espn tip sheet
Assistant coaches are turning into stars
By Len Pasquarelli
Having decided Thursday that working toward a Super Bowl repeat in 2003 was preferable to working in a San Francisco 49ers organization that some now view as disjointed, Tampa Bay Bucs defensive coordinator Monte Kiffin raised the salary bar for NFL assistant coaches.
Granted, it could be a long time before anyone comes close to the three-year, $5.1 million contract Kiffin got from the Bucs less than an hour before he was to board a flight for a weekend interview with 49ers general manager Terry Donahue.
After all, on a per-year average basis, the Kiffin contract represents a jump of nearly 90 percent over the four-year, $3.6 million deal Philadelphia Eagles defensive coordinator Jim Johnson signed last week. If nothing else, the 49ers are succeeding in making rich men out of coaches who don't want the San Francisco head coaching position, since Donahue had also sought to meet with Johnson about his vacancy.
Certainly the contract awarded Kiffin is a bit of an aberration, and he and agent Jimmy Sexton had plenty of leverage in negotiations. It was, in essence, the convergence of all things good, the NFL equivalent to "the perfect storm," for Kiffin. He had another suitor at the door, his current employer didn't want to lose him, and his credentials merited a unique gambit on the part of the Bucs.
But while it is in a class of its own, and likely to remain so for a while, the Kiffin deal graphically illustrates the upward salary spiral for NFL assistant coaches. It is a trend that some owners abhor, and there are plenty of them privately griping about it, but a reality with which they now must contend.
Simply put, the league has developed assistant coaching superstars, and the owners must pay them significantly higher salaries now. On a whole, in fact, even some nondescript assistants are making more than they ever did before. And with good reason.
"If you believe it's become a 'coach's league,' and it has, you've got to pay the price at the end of the day," said Larry Kennan, executive director of the NFL Coaches Association. "We're starting to see some trickle down now from the head coaches to the assistants."
Before he took the job as Cincinnati Bengals head coach, Marvin Lewis was making between $800,000 and $900,000 per year in Washington, with a bonus structure that could have pushed his income to $1 million. Atlanta Falcons defensive coordinator Wade Phillips is in the $750,000 range. The Eagles did the right thing in awarding Johnson a deal commensurate to his defensive brilliance and reputation around the league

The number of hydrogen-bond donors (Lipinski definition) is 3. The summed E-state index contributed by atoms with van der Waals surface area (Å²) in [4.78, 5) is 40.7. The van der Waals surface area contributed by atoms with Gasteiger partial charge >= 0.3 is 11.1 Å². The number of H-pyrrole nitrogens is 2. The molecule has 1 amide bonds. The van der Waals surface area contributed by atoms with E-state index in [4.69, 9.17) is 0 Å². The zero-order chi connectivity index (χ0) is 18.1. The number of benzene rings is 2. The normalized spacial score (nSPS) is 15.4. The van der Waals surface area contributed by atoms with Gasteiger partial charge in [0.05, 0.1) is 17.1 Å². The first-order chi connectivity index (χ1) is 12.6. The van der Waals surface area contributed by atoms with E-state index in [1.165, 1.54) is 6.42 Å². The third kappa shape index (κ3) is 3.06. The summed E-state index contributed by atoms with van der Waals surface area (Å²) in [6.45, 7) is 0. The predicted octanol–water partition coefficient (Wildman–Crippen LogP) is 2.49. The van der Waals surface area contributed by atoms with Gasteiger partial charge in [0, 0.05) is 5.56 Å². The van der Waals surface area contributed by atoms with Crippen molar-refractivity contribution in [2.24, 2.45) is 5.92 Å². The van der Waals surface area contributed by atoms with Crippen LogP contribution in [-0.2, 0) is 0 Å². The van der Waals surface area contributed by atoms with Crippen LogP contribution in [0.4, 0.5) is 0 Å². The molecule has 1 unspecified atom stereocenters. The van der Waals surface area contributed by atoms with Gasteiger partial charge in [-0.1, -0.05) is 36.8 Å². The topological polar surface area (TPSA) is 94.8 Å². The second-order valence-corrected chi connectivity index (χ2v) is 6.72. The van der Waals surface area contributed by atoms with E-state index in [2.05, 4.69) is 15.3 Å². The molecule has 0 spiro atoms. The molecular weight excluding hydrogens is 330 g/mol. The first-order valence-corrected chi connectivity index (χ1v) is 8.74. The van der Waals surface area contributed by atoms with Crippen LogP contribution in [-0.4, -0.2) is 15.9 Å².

And now Kiffin has blown everything out of the water.
Consider this in relationship to Kiffin's new deal: The five-year contract Lewis signed in Cincinnati is worth only about $1.5 million per year. Jack Del Rio, the new head coach in Jacksonville, has a five-year deal averaging $1.3 million. Minnesota head coach Mike Tice is still being paid less than $1 million annually. Buffalo coach Gregg Williams, Herm Edwards of the Jets and Bill Callahan of Oakland all earn less than will Kiffin under his new deal.
Part of the reason that coordinators such as Kiffin, Johnson and Phillips can be paid so much is that they work for head coaches with large salaries, every one of them more than $3 million annually. So in some ways, there is a ceiling in every city for assistant coaches, and it is in relationship to the contract of the head coach. That ceiling, however, is being raised every offseason.
How much actual hands-on tutoring do most head coaches do? Not much. The bulk of the on-field work is handled by assistants, and so if you buy into the theory that coaching is more important now than ever, it follows that assistants should be paid more than in the past. Only three years ago, the average salary for assistant coaches was in the $150,000-$175,000 range. There are position coaches now pulling in $400,000 or more per season.
In the free agency and salary cap era, which has placed a premium on having assistants who can readily interpret a team's system for newcomers, there is a price tag on good teachers. And the price is definitely rising.
When most candidates interview for head coaching jobs now, one of the elements most important to them is size of their staff and the salary budget available to them for assembling it. "It's one of the first things that I worried about,'' said one man who interviewed over the past month for a head coach position. "How much are you going to pay me and how much can I pay my assistant coaches?"
As coordinators increasingly function as co-head coaches -- how many times do you think Jon Gruden, for instance, pores over the defensive game plan in Tampa Bay -- their salaries are going to continue to skyrocket.
Kiffin will be king of the hill for several more years. But the mountain is full now of assistants trying to reach the summit.
Around the league